http://www.adorama.com/MNVC9.html
http://konicaminolta.com/products/consumer/camera-peu/s...
http://met.open.ac.uk/group/cpv/photo/vc9.html

Dave



"Alan Browne" <alan.browne@freelunchVideotron.ca> wrote in message
news:cq4cn9$mrd$1@inews.gazeta.pl...
| David H. Lipman wrote:
|
| > BTW: The information I found on the VC-9 "The blurb advises you not to use AA zinc
carbon
| > batteries..."
| > Minolta specifically states "Specially designed for the 9, 7, the multi-function grip
lets
| > you hold and use the camera vertically with the same ease the camera body gives you
during
| > horizontal operation. The grip allows you to use a choice of AA-size or lithium
batteries to
| > run the camera (the camera by itself accepts only lithium batteries)."
|
| Please provide the link for the info above.
|
| I have the VC-9 grip, which is designed solely for the Maxxum 9. The Maxxum 7
| has a different grip VC-7, the contact connector being ~2 inches off and the
| hard alignment pin near the shutter release being over an inch away from where
| it is on the VC-9.
| VC-9 grip: http://www.bhphotovideo.com/images/items/241999.jpg
| VC-7 grip: http://www.bhphotovideo.com/images/items/212609.jpg
|
| The VC-9 and the manual for same are 8 inches to the right of my keyboard as I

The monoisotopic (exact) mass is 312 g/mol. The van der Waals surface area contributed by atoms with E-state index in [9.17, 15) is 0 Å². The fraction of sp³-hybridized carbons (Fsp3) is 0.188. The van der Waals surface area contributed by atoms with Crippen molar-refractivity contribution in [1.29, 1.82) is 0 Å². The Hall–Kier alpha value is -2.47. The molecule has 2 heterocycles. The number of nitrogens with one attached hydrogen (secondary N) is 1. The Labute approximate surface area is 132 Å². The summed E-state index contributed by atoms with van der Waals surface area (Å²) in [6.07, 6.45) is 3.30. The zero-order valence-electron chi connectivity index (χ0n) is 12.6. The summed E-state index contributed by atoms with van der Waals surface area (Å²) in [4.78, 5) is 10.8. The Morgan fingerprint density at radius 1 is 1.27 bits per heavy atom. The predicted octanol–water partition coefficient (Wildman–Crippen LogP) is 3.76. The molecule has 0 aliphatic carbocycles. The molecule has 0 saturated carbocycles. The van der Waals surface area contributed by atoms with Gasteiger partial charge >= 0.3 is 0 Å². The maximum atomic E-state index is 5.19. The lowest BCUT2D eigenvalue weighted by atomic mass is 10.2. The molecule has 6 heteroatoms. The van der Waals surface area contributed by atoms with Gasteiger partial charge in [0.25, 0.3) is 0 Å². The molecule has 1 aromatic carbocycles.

| type this. The information I give below is exact. Further, on the grip itself
| is repeated the admonition: "Do not use AA-size lithium and carbon-zinc batteries."
|
| There is (as clearly stated below) no restriction on CR123A and 2CR5 lithium
| batteries in the grip. The restriction is for the AA format alone.
|
| The same restriction applies to the VC-7 grip for the Maxxum 7.
|
| The restriction on carbon-zinc does not appear in the manual.
|
| Regardless of the specs for AA-lithium, the restriction against their use on the
| Maxxum product and on other (Canon) camera products indicates that there is some
| specific issue. I don't know _what_ the issue is. One hypothesis I've read is
| that the current surge at start from the AA-Li's is high. I don't know if that
| is true.
|
| Cheers,
| Alan
|
|
|
| > | There appears to be something particular about Lithium batteries in AA format.
| > |
| > | My cameras take lithium for the main battery compartment but the manual for my
| > | VC-9 grip says not to use lithium AA's in the grip. The manual for the grip
| > | states that the compatible batteries are:
| > |
| > | CR123A Lithium (two)
| > | 2CR5 6V Lithium (one)
| > | AA alkaline (four)
| > | AA Ni-Cd (four)
| > | further, Two CR123A's and one 2CR5 can be in the grip at the same time (a
| > | switch on the grip selects either set, or the in camera batt).
| > |
| > | Then the grip manual states, clearly: "AA lithium batteries cannot be used".
| > |
|
|
| --
| -- r.p.e.35mm user resource: http://www.aliasimages.com/rpe35mmur.htm
| -- r.p.d.slr-systems: http://www.aliasimages.com/rpdslrsysur.htm
| -- [SI] gallery & rulz: http://www.pbase.com/shootin
| -- e-meil: there's no such thing as a FreeLunch.
Anonymous
December 19, 2004 9:14:40 PM

Archived from groups: rec.photo.digital.slr-systems (More info?)

David H. Lipman wrote:

> http://www.adorama.com/MNVC9.html
They are quite simply wrong. (I'll write to them).

Oddly enough, Adorama have the following link too:
http://www.adorama.com/MNVC7.html?searchinfo=Minolta%20...

and comparing the two images it is quite clear that they are not possible
interchangeable.

Also see the two photos of the grip for the Max 9 and Max 7 I linked to from B&H.